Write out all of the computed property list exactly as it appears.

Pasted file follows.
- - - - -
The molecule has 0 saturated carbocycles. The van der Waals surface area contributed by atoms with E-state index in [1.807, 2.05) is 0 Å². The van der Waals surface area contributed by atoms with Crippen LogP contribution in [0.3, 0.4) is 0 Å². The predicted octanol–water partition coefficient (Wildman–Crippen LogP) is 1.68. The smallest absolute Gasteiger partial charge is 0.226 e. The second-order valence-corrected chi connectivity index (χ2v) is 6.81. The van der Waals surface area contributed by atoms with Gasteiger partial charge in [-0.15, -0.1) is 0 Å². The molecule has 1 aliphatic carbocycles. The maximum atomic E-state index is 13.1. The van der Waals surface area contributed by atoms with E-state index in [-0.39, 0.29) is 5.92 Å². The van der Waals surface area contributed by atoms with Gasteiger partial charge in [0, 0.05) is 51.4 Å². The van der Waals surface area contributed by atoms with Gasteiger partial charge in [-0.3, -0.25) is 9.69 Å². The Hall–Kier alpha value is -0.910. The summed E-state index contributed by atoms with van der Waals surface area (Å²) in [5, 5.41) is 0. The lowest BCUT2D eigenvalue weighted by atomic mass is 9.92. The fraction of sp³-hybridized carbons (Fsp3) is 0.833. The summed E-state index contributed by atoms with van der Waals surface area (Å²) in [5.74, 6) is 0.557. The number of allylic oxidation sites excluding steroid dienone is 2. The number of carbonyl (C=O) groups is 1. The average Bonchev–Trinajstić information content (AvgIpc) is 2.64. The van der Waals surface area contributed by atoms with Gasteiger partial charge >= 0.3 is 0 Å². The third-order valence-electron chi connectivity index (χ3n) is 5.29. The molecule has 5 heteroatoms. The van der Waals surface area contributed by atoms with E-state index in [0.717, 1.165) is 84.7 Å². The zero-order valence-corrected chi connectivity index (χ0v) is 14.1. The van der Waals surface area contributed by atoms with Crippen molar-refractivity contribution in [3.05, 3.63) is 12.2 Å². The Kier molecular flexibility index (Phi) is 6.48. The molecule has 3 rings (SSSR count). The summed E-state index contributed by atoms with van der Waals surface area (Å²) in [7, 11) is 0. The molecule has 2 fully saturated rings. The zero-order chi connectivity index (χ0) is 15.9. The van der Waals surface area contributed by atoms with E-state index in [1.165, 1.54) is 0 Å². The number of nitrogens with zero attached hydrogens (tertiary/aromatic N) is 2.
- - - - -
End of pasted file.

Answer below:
The molecule has 0 saturated carbocycles. The van der Waals surface area contributed by atoms with E-state index in [1.807, 2.05) is 0 Å². The van der Waals surface area contributed by atoms with Crippen LogP contribution in [0.3, 0.4) is 0 Å². The predicted octanol–water partition coefficient (Wildman–Crippen LogP) is 1.68. The smallest absolute Gasteiger partial charge is 0.226 e. The second-order valence-corrected chi connectivity index (χ2v) is 6.81. The van der Waals surface area contributed by atoms with Gasteiger partial charge in [-0.15, -0.1) is 0 Å². The molecule has 1 aliphatic carbocycles. The maximum atomic E-state index is 13.1. The van der Waals surface area contributed by atoms with E-state index in [-0.39, 0.29) is 5.92 Å². The van der Waals surface area contributed by atoms with Gasteiger partial charge in [0, 0.05) is 51.4 Å². The van der Waals surface area contributed by atoms with Gasteiger partial charge in [-0.3, -0.25) is 9.69 Å². The Hall–Kier alpha value is -0.910. The summed E-state index contributed by atoms with van der Waals surface area (Å²) in [5, 5.41) is 0. The lowest BCUT2D eigenvalue weighted by atomic mass is 9.92. The fraction of sp³-hybridized carbons (Fsp3) is 0.833. The summed E-state index contributed by atoms with van der Waals surface area (Å²) in [5.74, 6) is 0.557. The number of allylic oxidation sites excluding steroid dienone is 2. The number of carbonyl (C=O) groups is 1. The average Bonchev–Trinajstić information content (AvgIpc) is 2.64. The van der Waals surface area contributed by atoms with Gasteiger partial charge >= 0.3 is 0 Å². The third-order valence-electron chi connectivity index (χ3n) is 5.29. The molecule has 5 heteroatoms. The van der Waals surface area contributed by atoms with E-state index in [0.717, 1.165) is 84.7 Å². The zero-order valence-corrected chi connectivity index (χ0v) is 14.1. The van der Waals surface area contributed by atoms with Crippen molar-refractivity contribution in [3.05, 3.63) is 12.2 Å². The Kier molecular flexibility index (Phi) is 6.48. The molecule has 3 rings (SSSR count). The summed E-state index contributed by atoms with van der Waals surface area (Å²) in [7, 11) is 0. The molecule has 2 fully saturated rings. The zero-order chi connectivity index (χ0) is 15.9. The van der Waals surface area contributed by atoms with E-state index in [1.165, 1.54) is 0 Å². The number of nitrogens with zero attached hydrogens (tertiary/aromatic N) is 2.